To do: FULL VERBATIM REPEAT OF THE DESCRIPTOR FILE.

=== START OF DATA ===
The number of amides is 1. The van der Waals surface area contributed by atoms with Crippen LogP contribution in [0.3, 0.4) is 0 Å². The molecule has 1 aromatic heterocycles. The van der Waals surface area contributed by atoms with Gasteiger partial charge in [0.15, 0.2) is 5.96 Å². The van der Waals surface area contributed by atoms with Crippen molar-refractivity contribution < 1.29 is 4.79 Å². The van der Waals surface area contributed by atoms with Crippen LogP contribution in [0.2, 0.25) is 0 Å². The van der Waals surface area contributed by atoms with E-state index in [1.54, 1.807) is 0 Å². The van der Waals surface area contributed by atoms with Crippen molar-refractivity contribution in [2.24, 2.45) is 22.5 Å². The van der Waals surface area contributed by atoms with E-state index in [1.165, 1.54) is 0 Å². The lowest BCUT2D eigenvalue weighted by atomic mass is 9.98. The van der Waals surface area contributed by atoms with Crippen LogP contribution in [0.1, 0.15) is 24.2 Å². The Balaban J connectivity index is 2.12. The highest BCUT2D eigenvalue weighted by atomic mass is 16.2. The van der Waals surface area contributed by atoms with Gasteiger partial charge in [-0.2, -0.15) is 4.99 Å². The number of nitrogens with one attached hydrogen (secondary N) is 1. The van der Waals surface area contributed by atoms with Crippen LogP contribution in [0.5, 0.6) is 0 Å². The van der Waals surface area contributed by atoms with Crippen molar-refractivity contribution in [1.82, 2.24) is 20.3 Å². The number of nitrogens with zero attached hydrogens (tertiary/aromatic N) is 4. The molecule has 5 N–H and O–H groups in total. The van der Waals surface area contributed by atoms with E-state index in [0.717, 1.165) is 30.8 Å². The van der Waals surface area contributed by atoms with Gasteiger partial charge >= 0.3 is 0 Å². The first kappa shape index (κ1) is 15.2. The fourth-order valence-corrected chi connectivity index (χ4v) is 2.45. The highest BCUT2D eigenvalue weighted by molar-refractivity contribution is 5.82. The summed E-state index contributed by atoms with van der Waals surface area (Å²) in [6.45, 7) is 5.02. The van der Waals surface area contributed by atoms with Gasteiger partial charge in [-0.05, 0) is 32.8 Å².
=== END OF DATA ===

The number of amides is 1. The van der Waals surface area contributed by atoms with Crippen LogP contribution in [0.3, 0.4) is 0 Å². The molecule has 1 aromatic heterocycles. The van der Waals surface area contributed by atoms with Gasteiger partial charge in [0.15, 0.2) is 5.96 Å². The van der Waals surface area contributed by atoms with Crippen molar-refractivity contribution < 1.29 is 4.79 Å². The van der Waals surface area contributed by atoms with Crippen LogP contribution in [0.2, 0.25) is 0 Å². The van der Waals surface area contributed by atoms with E-state index in [1.54, 1.807) is 0 Å². The van der Waals surface area contributed by atoms with Crippen molar-refractivity contribution in [2.24, 2.45) is 22.5 Å². The van der Waals surface area contributed by atoms with E-state index in [1.165, 1.54) is 0 Å². The lowest BCUT2D eigenvalue weighted by atomic mass is 9.98. The van der Waals surface area contributed by atoms with Crippen LogP contribution in [0.1, 0.15) is 24.2 Å². The Balaban J connectivity index is 2.12. The highest BCUT2D eigenvalue weighted by atomic mass is 16.2. The van der Waals surface area contributed by atoms with Gasteiger partial charge in [-0.2, -0.15) is 4.99 Å². The number of nitrogens with one attached hydrogen (secondary N) is 1. The van der Waals surface area contributed by atoms with Crippen LogP contribution in [0.5, 0.6) is 0 Å². The van der Waals surface area contributed by atoms with Crippen molar-refractivity contribution in [1.82, 2.24) is 20.3 Å². The number of nitrogens with zero attached hydrogens (tertiary/aromatic N) is 4. The molecule has 5 N–H and O–H groups in total. The van der Waals surface area contributed by atoms with E-state index in [0.717, 1.165) is 30.8 Å². The van der Waals surface area contributed by atoms with Gasteiger partial charge >= 0.3 is 0 Å². The first kappa shape index (κ1) is 15.2. The fourth-order valence-corrected chi connectivity index (χ4v) is 2.45. The highest BCUT2D eigenvalue weighted by molar-refractivity contribution is 5.82. The summed E-state index contributed by atoms with van der Waals surface area (Å²) in [6.45, 7) is 5.02. The van der Waals surface area contributed by atoms with Gasteiger partial charge in [-0.05, 0) is 32.8 Å².